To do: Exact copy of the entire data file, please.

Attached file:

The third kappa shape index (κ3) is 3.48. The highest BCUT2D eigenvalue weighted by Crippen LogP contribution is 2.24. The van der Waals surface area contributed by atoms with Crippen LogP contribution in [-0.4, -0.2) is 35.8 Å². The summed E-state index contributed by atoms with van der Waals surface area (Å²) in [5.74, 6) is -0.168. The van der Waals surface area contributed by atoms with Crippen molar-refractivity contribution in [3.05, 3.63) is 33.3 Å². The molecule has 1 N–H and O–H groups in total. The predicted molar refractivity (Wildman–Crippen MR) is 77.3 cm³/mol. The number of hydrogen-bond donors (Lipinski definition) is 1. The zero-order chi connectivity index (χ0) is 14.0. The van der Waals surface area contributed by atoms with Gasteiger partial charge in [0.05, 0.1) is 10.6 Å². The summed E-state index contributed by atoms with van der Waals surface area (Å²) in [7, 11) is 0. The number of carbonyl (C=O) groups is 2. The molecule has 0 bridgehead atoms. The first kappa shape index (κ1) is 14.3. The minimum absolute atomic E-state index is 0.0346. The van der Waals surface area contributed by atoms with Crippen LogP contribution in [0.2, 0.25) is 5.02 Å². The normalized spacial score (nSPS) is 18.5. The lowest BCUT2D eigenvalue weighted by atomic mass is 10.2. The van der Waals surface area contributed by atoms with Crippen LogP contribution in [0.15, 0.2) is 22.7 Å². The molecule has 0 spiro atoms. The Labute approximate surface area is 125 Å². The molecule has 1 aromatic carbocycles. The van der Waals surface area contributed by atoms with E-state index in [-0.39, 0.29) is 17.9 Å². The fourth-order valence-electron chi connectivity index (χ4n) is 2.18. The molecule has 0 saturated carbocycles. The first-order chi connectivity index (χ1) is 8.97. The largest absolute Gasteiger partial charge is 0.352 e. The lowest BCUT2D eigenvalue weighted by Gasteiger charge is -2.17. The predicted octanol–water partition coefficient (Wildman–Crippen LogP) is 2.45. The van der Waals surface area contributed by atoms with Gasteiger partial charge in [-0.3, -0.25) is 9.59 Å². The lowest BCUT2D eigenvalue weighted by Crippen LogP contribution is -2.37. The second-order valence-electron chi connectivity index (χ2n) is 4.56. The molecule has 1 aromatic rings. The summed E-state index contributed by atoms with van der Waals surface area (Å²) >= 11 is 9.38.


The third kappa shape index (κ3) is 3.48. The highest BCUT2D eigenvalue weighted by Crippen LogP contribution is 2.24. The van der Waals surface area contributed by atoms with Crippen LogP contribution in [-0.4, -0.2) is 35.8 Å². The summed E-state index contributed by atoms with van der Waals surface area (Å²) in [5.74, 6) is -0.168. The van der Waals surface area contributed by atoms with Crippen molar-refractivity contribution in [3.05, 3.63) is 33.3 Å². The molecule has 1 N–H and O–H groups in total. The predicted molar refractivity (Wildman–Crippen MR) is 77.3 cm³/mol. The number of hydrogen-bond donors (Lipinski definition) is 1. The zero-order chi connectivity index (χ0) is 14.0. The van der Waals surface area contributed by atoms with Gasteiger partial charge in [0.05, 0.1) is 10.6 Å². The summed E-state index contributed by atoms with van der Waals surface area (Å²) in [7, 11) is 0. The number of carbonyl (C=O) groups is 2. The molecule has 0 bridgehead atoms. The first kappa shape index (κ1) is 14.3. The minimum absolute atomic E-state index is 0.0346. The van der Waals surface area contributed by atoms with Crippen LogP contribution in [0.2, 0.25) is 5.02 Å². The normalized spacial score (nSPS) is 18.5. The lowest BCUT2D eigenvalue weighted by atomic mass is 10.2. The van der Waals surface area contributed by atoms with Crippen LogP contribution in [0.15, 0.2) is 22.7 Å². The molecule has 0 spiro atoms. The Labute approximate surface area is 125 Å². The molecule has 1 aromatic carbocycles. The van der Waals surface area contributed by atoms with E-state index in [-0.39, 0.29) is 17.9 Å². The fourth-order valence-electron chi connectivity index (χ4n) is 2.18. The molecule has 0 saturated carbocycles. The first-order chi connectivity index (χ1) is 8.97. The largest absolute Gasteiger partial charge is 0.352 e. The lowest BCUT2D eigenvalue weighted by Gasteiger charge is -2.17. The predicted octanol–water partition coefficient (Wildman–Crippen LogP) is 2.45. The van der Waals surface area contributed by atoms with Gasteiger partial charge in [-0.3, -0.25) is 9.59 Å². The lowest BCUT2D eigenvalue weighted by Crippen LogP contribution is -2.37. The second-order valence-electron chi connectivity index (χ2n) is 4.56. The molecule has 1 aromatic rings. The summed E-state index contributed by atoms with van der Waals surface area (Å²) >= 11 is 9.38.